Retro CD Mailbag: Miles Davis, Nas, Elvis Presley, Johnny Cash

Miles FillmoreMiles Davis – Miles At The Fillmore 1970/ The Bootleg Series Vol 3 (Legacy Recordings)

Fans of Miles’ Bitches Brew-era live recordings have been well served in recent years, with several stunning concert recordings made available on the album’s deluxe reissue and the 3-CD Live In Europe 1969/ Bootleg Series Vol 2. This latest edition collects the complete performances from all four of the June ‘70 sets used to compile the 2-lp set Miles Davis At Fillmore, a curiously edited sampler that made no effort at offering track names or complete performances, instead stitching together various segments and calling each side “Wednesday Miles”, “Thursday Miles” etc. The band at this point includes both Keith Jarrett and Chick Corea on electric keyboards, and is playing as flat-out LOUD as Miles ever would. The momentum generated by drummer Jack DeJohnette and bassist Dave Holland is truly wince-inducing on many of these performances, and if it never occurred to you that you need four live versions of “Directions” and “The Mask” in your life, it will after you hear them all. Bonus tracks include a haunting, surrealist take on Wayne Shorter’s “Footprints” and a hefty, rocked-out “Miles Runs The Voodoo Down” from the group’s April 1970 sets at the Fillmore West.


IllmaticNas – Illmatic 20th Anniversary Edition (Legacy Recordings)

I have to admit, this one went straight past me in 1994. I guess like a lot of white rocker guys at the time I liked my rap righteous (BDP, Public Enemy), or cartoonishly violent (Da Lench Mob, Cypress Hill), and stuff like this fell outside my line of sight. My loss; this album is great, as everybody but me seems to have realized a long time ago. Immediately, I have no problem agreeing with the consensus that it’s an influential masterpiece, and one that works as a long form, not just a collection of unrelated singles. The production here is really quite something, answering the West Coast’s hard, day-glo funk with pastels and sophisticated arrangements. The promo spots, remixes and singles found on disc 2 of this anniversary edition are entertaining, but the LP proper is the real deal, and if you let it pass you by in its moment, this is a good time to rectify that.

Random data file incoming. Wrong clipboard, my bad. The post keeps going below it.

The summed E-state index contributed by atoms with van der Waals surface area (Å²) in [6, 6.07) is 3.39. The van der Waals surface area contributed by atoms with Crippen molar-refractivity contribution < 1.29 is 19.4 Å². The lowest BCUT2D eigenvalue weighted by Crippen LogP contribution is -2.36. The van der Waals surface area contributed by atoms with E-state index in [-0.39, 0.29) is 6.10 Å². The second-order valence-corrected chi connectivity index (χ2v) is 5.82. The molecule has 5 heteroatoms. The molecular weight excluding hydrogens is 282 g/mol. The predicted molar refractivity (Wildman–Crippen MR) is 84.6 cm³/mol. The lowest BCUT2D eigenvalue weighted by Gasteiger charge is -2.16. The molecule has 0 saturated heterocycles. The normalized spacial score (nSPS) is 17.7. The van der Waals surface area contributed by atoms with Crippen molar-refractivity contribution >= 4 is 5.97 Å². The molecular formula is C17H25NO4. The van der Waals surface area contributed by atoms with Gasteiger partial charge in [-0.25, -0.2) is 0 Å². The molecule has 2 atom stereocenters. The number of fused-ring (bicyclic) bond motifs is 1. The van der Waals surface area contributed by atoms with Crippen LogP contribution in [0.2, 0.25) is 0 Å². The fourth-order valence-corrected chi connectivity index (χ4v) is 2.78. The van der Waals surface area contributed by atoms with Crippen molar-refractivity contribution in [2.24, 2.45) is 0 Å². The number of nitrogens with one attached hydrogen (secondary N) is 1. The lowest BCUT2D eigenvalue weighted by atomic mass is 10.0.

recorded_live_on_stage_in_memphis_01Elvis Presley – Elvis Recorded Live On Stage In Memphis (Legacy Recordings)

Not sure if you already own this? That’s understandable, there are at least nine official Presley albums with “Memphis” in the title. This particular item is a live recording from March, 1974 released as a double-live album the same year. Presley had at this point just about passed the peak of his comeback years, touring relentlessly. He’s not quite “Fat Elvis” yet, but already working a good amount of Vegas-style shtick into his stage act. Elvis is still in fine voice, the band is playing with energy, but when the audience patter starts happening during songs, it’s an unnecessary distraction from his still-considerable musical gifts. And things like the medley of “Long Tall Sally” into “Whole Lotta Shakin’ Going On” into “Your Mama Don’t Dance” are the stuff of merciless SNL parodies. It’s all about where he is in the moment. “Fever” in particular is derailed by his decision to goof around with one lucky audience member instead of singing lyrics. But it’s followed by a killer “Polk Salad Annie”, with a great vocal, and a heavy James Burton guitar solo.

For its fortieth anniversary, it’s been reissued with a second disc, a complete show from Richmond, VA a few days earlier with a nearly identical set list, presented in mono but boasting great quality and a generally better stage energy from Elvis himself, sounding more committed to the music than his jokey routines.

Johnny cash among starsJohnny Cash – Out Among The Stars (Legacy Recordings)

There’s always a danger when hearing previously-unreleased recordings from favorite artists, particularly when the decision to release them is made in their absence – perhaps there’s a reason why these needed to be kept under wraps. But to my ears, this previously unheard gem – produced in 1983 after Cash had begun his recovery from pill addiction – sounds like a perfectly good Johnny Cash album. He’s boom-chicka-booming in agreeable, familiar fashion for most of it, and sounds good doing it. But then on “She Used To Leave Me A Lot”, you hear a preview of the spare, haunting sound he’d regain for Rick Rubin on “Hurt” years later. If you’ve ever wished there were more Johnny Cash albums in the world, it’s your lucky day – this one hits all the notes you’re expecting it to and then takes a step beyond.

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